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Family 411: Romance At Your Fingertips
Updated: Tuesday, January 21 2014, 07:11 AM EST
Smartphones are used for a variety of things these days. Now some couples are using them to spice up their relationships.
As Sheila Gray explains in tonight's Family 411 report, a simple text can keep the romance alive.
Elise Treadway doesn't have a lot of free time. She's a nurse, who's studying to be an RN while also raising a son, so she and her partner don't have a lot of facetime.
"I really enjoy when he sends me just little things like have a good day or good luck on a test," said Elise.
Elise and Tyler communicate more by texting - than talking.
"It's our way of letting each other know I'm thinking about you," said Tyler.
A survey by the Meredith Parents Network shows Elise & Tyler are not that unusual. 30 percent of Millenial Moms say they text their partners more than they talk to them. 21 percent say their smartphone or tablet has improved their love lives. And more than half of those moms reveal they've exchanged flirty texts.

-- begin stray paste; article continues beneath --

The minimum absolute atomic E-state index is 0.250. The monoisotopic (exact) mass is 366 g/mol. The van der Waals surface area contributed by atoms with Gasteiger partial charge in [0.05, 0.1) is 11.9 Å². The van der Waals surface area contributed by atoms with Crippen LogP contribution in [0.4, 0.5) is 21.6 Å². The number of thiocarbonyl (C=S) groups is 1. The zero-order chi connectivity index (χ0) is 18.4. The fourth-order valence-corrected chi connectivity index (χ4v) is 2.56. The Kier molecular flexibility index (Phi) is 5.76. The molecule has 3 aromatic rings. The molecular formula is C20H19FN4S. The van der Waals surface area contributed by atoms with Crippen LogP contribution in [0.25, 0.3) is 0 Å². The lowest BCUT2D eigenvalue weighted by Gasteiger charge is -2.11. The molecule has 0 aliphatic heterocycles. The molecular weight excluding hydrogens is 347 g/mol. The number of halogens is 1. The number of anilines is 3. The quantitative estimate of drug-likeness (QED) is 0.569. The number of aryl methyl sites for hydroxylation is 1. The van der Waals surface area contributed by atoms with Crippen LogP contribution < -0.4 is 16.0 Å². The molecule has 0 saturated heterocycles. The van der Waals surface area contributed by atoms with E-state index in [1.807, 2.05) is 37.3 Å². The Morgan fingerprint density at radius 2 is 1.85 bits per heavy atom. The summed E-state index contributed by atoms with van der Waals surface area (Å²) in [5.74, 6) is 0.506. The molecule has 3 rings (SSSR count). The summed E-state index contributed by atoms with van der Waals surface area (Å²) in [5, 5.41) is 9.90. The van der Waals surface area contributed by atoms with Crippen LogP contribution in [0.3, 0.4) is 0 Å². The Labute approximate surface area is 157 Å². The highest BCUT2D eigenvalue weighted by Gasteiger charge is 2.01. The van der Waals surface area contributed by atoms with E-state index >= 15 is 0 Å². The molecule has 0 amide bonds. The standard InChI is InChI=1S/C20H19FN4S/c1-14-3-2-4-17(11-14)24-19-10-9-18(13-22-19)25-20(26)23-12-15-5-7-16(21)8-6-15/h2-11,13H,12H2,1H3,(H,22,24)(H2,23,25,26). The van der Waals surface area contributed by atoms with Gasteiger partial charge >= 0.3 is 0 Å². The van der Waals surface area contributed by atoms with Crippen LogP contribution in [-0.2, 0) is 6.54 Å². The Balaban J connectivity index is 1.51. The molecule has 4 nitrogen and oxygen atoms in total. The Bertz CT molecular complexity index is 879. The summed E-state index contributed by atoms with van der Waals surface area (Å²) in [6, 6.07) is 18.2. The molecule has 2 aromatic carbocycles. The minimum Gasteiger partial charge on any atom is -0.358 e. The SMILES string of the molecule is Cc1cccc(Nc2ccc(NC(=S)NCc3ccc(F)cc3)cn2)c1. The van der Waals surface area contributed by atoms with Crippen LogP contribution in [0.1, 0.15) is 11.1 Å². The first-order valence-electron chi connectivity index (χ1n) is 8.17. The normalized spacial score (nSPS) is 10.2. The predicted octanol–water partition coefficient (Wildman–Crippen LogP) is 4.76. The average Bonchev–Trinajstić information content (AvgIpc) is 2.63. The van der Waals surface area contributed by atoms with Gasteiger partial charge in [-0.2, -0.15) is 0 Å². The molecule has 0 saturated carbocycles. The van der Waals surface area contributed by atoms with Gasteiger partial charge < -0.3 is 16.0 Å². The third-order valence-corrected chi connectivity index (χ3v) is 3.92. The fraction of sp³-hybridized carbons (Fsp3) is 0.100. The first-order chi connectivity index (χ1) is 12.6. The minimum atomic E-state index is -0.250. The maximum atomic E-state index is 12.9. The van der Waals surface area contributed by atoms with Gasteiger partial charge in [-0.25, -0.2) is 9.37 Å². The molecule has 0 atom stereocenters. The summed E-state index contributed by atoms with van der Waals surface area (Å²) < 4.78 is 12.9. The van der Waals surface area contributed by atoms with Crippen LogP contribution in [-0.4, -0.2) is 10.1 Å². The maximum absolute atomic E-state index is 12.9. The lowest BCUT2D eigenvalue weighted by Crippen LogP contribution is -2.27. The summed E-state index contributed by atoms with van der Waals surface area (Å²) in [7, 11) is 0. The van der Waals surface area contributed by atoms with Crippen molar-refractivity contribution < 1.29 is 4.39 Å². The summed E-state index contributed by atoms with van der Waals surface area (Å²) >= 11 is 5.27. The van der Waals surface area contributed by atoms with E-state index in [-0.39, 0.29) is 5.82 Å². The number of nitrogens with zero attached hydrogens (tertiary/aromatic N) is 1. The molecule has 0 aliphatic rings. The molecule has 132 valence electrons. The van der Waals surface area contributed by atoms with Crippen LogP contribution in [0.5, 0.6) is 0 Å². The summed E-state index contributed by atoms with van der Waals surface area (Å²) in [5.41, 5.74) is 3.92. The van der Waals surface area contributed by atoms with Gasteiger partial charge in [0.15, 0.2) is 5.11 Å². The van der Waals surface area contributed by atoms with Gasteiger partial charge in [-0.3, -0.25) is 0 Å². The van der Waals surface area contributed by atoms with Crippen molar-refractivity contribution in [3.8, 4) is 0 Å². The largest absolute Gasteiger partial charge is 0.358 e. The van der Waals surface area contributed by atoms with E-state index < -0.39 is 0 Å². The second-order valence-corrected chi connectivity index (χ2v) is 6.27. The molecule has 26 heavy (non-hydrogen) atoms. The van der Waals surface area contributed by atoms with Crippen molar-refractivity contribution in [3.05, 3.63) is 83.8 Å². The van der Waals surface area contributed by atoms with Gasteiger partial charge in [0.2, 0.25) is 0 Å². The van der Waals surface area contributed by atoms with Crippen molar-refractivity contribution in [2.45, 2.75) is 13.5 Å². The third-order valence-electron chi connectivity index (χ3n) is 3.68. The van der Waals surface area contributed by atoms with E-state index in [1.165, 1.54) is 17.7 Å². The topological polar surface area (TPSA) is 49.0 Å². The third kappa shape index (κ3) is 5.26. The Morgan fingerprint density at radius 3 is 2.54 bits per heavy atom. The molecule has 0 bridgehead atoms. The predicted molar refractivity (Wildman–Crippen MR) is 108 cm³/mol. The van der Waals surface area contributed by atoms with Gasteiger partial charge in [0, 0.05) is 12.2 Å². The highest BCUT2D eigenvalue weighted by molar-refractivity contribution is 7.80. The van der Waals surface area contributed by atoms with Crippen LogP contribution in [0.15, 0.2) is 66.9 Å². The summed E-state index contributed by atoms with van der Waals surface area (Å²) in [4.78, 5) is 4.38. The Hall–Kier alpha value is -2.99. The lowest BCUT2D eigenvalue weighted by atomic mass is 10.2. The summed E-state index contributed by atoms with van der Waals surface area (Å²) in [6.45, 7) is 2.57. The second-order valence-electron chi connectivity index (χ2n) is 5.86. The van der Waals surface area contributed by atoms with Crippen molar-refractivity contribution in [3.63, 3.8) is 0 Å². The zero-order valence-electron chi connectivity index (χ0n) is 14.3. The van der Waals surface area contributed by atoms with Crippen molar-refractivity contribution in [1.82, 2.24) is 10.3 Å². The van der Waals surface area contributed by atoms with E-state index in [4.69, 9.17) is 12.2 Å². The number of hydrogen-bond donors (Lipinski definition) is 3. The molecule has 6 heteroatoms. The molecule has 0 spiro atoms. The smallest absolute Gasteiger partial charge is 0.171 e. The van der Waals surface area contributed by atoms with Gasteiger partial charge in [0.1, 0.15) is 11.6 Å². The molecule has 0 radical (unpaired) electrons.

Sociology professor Dr. Art Jipson says more couples are finding texting and even social media can renew the romance.
"Because there's a certain mystery to it. There's I'm thinking of you dot, dot, dot.." said Dr. Jipson.
Laura Mansfield uses her I-phone to stay in touch with her husband Dan.
There are times when he's going one way with one child and I'm going the other," said Mansfield.
Laura's not crazy about the lack of face time with Dan, but she says social media's brought her closer in some ways to her teenage daughters.
"We'll sit on the couch and watch thousands of Vines and just laugh," said Mansfield.
For Elise though, social media's a way to keep the spark in her relationship..
"I Iike the Snapchat thing when I can get a picture of him. It just makes it fun," said Mansfield.
The media mix works in two different ways for two different families. But Meredith Parents Networks says Millenial moms are re-writing the rules of engagement.
With all of that texting instead of talking, it's a lot easier to make a mistake. 13 percent of the moms surveyed have accidentally sent an inappropriate photo of themselves to someone who wasn't supposed to get it.